So chaps, a few weeks ago we briefly discussed what to wear for any upcoming outdoor shenanigans that might come your way. (I love the word shenanigans, don’t you? Conjures up such wonderful images). I digress, as always, forgive me. I think the long and short of it was, try hard not to resemble a peacock or one of the hired help. The world of fashion is such a precarious one.
Well, today you are in for a treat as I shall delve a little deeper into what is, and is not acceptable (in my eyes) as far as sartorial suave summer outfits go. I have said it before, and I will jolly well say it again. Short-sleeved shirts are an absolute no-no. A nice, fitted polo shirt is fine, (and by polo, I do not mean one of those awful shirts with a life-size horse emblazoned upon the front). Discretion at all costs, as any Sliema lady of quality, will tell you. And when I say fitted, that is just what I mean. Too tight and you’ll look like a Soho go-go dancer (whatever happened to them?) Too loose and you will look like you have raided a charity shop on the way there.
The same rules apply for shirts and trousers. Loose-fitting linen trousers are wonderful in the heat, but if your better half surreptitiously plays anything by MC Hammer as you are getting ready for the night, I’d consider getting changed. And heavens knows why, but the rarely seen practical side of me rears its head at this time of year, I have no idea at all what comes over me. I simply become my mother. If it fits, I will have one in every colour thank you muchly. All muted though, obviously. I would hate anyone to think I was trying too hard. If like me, you buy multiple items of the same thing, then you have several pairs of shorts/trousers/shirts etc, that you know are going to fit well and blend together nicely without that fleeting thought of “But does this fuchsia silk shirt go with these bottle green shorts?” as you step out of the front door.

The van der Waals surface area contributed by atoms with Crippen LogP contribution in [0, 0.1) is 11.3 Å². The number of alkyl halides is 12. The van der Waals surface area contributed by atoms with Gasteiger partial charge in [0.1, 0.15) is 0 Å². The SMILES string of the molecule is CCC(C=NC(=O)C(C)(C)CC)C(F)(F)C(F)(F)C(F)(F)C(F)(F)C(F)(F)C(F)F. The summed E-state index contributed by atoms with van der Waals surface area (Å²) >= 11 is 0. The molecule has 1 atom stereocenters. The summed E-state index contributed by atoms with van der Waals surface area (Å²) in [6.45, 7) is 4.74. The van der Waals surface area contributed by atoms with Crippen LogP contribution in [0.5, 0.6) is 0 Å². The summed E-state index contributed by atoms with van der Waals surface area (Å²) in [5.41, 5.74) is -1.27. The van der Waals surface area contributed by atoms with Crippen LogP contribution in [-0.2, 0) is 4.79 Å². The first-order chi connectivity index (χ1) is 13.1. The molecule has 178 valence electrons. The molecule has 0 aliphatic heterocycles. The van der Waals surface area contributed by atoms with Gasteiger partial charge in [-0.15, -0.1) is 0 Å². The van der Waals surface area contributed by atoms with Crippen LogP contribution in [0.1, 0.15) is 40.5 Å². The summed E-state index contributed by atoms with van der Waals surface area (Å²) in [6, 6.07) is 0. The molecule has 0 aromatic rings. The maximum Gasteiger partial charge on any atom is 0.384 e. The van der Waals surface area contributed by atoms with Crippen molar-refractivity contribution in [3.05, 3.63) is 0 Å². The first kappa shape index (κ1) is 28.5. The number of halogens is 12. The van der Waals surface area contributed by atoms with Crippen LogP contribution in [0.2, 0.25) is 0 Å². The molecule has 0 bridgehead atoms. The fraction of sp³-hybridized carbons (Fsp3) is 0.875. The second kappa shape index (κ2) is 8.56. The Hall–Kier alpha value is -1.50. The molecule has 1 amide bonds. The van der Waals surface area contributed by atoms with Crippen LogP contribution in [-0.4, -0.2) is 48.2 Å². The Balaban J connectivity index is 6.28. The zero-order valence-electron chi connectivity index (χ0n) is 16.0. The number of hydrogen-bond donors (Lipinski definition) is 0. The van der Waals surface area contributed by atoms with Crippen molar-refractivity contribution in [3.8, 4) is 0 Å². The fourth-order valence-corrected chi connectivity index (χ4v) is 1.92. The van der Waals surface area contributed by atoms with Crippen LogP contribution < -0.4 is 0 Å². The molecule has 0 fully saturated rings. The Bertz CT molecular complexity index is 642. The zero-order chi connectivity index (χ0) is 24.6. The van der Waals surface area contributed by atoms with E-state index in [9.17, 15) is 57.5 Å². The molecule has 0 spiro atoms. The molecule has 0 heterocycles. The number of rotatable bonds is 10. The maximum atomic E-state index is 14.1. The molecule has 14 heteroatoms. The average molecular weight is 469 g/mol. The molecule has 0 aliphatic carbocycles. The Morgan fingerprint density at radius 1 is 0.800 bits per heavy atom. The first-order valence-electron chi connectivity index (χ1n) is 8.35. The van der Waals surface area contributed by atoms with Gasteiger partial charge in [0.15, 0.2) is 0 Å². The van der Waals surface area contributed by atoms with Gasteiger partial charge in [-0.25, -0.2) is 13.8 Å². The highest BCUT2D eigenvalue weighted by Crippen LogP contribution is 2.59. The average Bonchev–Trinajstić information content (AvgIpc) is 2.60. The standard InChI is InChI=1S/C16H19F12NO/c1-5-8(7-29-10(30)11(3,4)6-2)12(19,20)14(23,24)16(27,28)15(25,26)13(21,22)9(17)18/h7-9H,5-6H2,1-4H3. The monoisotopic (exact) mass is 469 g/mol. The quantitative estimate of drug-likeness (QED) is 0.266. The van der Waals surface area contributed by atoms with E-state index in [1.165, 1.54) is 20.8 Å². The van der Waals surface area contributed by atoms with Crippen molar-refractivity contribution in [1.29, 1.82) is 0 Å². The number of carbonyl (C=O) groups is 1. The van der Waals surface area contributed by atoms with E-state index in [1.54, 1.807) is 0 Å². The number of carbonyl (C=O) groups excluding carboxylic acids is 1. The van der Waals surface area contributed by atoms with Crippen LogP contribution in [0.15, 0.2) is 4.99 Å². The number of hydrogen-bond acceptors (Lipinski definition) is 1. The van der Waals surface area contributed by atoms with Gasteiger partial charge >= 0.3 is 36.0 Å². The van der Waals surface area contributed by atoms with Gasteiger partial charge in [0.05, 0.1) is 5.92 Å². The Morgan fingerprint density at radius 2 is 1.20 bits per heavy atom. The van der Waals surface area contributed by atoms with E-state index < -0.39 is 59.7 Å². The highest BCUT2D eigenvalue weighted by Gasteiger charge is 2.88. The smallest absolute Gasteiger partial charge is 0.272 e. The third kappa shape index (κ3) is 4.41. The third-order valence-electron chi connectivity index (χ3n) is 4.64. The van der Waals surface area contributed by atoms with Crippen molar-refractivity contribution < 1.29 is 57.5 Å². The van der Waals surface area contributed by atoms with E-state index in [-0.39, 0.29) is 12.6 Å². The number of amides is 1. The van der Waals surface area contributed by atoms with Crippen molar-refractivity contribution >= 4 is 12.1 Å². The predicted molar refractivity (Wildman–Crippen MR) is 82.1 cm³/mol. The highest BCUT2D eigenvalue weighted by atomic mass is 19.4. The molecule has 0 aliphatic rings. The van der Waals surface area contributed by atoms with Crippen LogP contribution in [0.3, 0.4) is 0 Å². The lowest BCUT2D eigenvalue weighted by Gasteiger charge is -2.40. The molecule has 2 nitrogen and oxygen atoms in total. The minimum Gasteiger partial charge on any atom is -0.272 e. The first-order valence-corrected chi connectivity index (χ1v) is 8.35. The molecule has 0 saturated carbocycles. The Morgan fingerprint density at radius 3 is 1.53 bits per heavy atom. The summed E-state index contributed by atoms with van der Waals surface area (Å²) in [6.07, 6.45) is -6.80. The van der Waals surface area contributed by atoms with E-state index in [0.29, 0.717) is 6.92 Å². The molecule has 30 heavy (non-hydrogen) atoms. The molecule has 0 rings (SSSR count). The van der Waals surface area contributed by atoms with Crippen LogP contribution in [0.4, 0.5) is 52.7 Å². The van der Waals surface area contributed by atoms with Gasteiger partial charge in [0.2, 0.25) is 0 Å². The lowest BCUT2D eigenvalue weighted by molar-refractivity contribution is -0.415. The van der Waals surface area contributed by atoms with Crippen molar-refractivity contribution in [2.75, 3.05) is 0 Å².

I also like to make sure that no man-made fibres were harmed in the making of any part of my ensemble. So when choosing shirts, trousers or shorts, think linen, cotton or silk. Repeat aloud three times after me: “Synthetic fibres are not your friends”. I once saw a rather well-known personality stand suspiciously close to a candle in the beautiful garden at The Phoenicia Hotel. It didn’t end well is all I will say on the matter.
I know I said muted colours work best, but let me quantify. Let us just say that primary colours look wonderful on children’s clowns and leave it at that, shall we? Muted does not mean dull. Oh no, not at all. One can have oodles of fun with spots or stripes, just steer clear of checks if you can. We all love a good lumberjack, just ask my chum Adonis, but there is a time and a place for everything, and summer soirées ain’t one of them.
The final subject of this week’s agenda is footwear. I know I have been quoted as saying good quality penny loafers should be sufficient to see you through most of your summer bashes, (unless you’re under thirty that is, then feel free to wear whatever you like, you have my permission. Youth forgives all). But, if you have been invited somewhere you feel may be slightly more elegant than your local pizzeria, a pair of monk straps could not be a wiser investment. And I mean investment. Do not scrimp and save, it will show. I have a dear actor friend called Richard, (no, I’m not telling you his last name, so don’t ask) who will only talk to a man if he is wearing a monk strap. I have seen him literally walk away mid-conversation after he has glanced down at somebody’s particular choice of footwear. In fact, I have it on good authority he proposed to his husband on their first date as he peeked under the table and saw the holy grail of a double monk. Sadly they divorced not long after, but shoes played no part in that particular episode, I can assure you.
So chaps, quick re-cap for those of you like me with the attention span of a goldfish. Fitted clothes look great, even in the heat, trust me. Go easy on the bright colours, ladies dazzle, men glow. Keep fabrics towards the natural end of the market as much as possible. And invest in at least one decent pair of shoes. It may even end in a proposal, who knows?